Speaking of Moon, he will also need to have a better game than he did last time against Ottawa. He was very slow to start on the offensive side, only putting up 5 points through the first 3 quarters. On defense, he struggled against the BlackJacks size on the perimeter and found himself in trouble early. But we saw what he can do to this Ottawa team when he gets hot, scoring 12 points in the final frame before fouling out in Elam time. There’s a reason he’s the now 3-time CEBL MVP. He can single-handily take over games at any point, and it will be imperative that Ottawa keeps him contained.


Ottawa is going to have to win this game in the trenches. Even with getting players like Tyrell Green, Negus Webster-Chan and Gueye back in the lineup, they don’t have enough fire power on the outside to go shot for shot against this Stingers team.

As well, they can’t expect for it to be as easy in the paint on Friday as it was against Hamilton. The Honey Badgers are a team that lacked size up front. Outside of the University of Windsor product Thomas Kennedy, they didn’t have a true center in their lineup and that showed.

Edmonton will offer a whole other challenge, as Baker and Skeens can not only hold their own on the offensive side, but are considered defensive specialists. They tend to make life a nightmare for opposing bigs, both with their physicality and willingness to reach in for steals and blocks.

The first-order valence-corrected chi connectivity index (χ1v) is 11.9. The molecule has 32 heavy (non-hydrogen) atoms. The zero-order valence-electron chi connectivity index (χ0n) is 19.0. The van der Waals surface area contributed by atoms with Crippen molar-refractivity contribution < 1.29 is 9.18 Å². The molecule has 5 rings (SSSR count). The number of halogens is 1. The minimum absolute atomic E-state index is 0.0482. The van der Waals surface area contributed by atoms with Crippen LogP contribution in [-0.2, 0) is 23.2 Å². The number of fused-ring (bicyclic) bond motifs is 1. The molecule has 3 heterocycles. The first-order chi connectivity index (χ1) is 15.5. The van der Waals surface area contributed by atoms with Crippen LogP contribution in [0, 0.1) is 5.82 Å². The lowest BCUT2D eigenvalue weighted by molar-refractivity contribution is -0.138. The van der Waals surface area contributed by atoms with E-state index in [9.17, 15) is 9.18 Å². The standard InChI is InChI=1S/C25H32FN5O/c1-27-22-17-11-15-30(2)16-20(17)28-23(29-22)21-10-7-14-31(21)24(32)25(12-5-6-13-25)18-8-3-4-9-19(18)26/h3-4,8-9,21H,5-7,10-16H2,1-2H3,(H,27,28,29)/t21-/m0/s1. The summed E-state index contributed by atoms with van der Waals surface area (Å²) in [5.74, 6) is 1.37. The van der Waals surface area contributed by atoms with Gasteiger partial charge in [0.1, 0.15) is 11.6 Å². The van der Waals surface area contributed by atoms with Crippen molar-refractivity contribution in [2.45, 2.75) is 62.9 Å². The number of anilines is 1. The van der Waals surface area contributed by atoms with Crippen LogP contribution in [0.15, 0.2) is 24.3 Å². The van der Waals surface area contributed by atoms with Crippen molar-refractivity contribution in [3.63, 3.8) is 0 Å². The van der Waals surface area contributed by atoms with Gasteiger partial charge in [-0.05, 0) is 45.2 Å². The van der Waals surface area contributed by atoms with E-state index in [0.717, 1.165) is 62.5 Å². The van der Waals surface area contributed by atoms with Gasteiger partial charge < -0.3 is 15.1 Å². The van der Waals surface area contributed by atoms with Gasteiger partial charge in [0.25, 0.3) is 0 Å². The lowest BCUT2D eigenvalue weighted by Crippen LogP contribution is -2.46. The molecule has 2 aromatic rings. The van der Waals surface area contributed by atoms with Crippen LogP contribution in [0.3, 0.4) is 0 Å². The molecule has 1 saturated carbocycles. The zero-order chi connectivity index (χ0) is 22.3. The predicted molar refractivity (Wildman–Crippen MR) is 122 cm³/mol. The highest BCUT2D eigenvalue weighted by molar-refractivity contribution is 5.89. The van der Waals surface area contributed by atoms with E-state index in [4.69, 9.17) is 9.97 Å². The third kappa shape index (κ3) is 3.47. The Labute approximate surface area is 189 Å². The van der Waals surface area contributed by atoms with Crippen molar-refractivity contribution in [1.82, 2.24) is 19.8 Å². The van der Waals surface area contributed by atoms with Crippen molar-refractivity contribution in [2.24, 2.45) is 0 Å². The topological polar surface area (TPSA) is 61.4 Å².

This matchup could very well come down to a coaching matchup. While BlackJacks head coach Charles Dube-Brais has had his shares of ups and downs this season, he earned his paycheck last game by putting on an absolute coaching clinic. He managed his timeouts wisely to continuously halt any Hamilton momentum, and had new looks for his players coming out of the breaks that constantly had the Honey Badgers looking confused.

On the other side of the ledger, Jermaine Small is coming off earning Coach of the Year honors for his tremendous season. The Stingers had a number of players return from previous years, and his familiarity with their games was apparent from day one. He was able to implement a system that uses everyone to the best of their ability, and carried it out through the entirety of the year.

We should be able to tell who will win this one early on in the game. Both teams have the ability to put up points in bunches and then protect a lead. Whoever lands the first proverbial punch will have the upper hand, and it’s hard to imagine the other team getting hot enough to make a full comeback.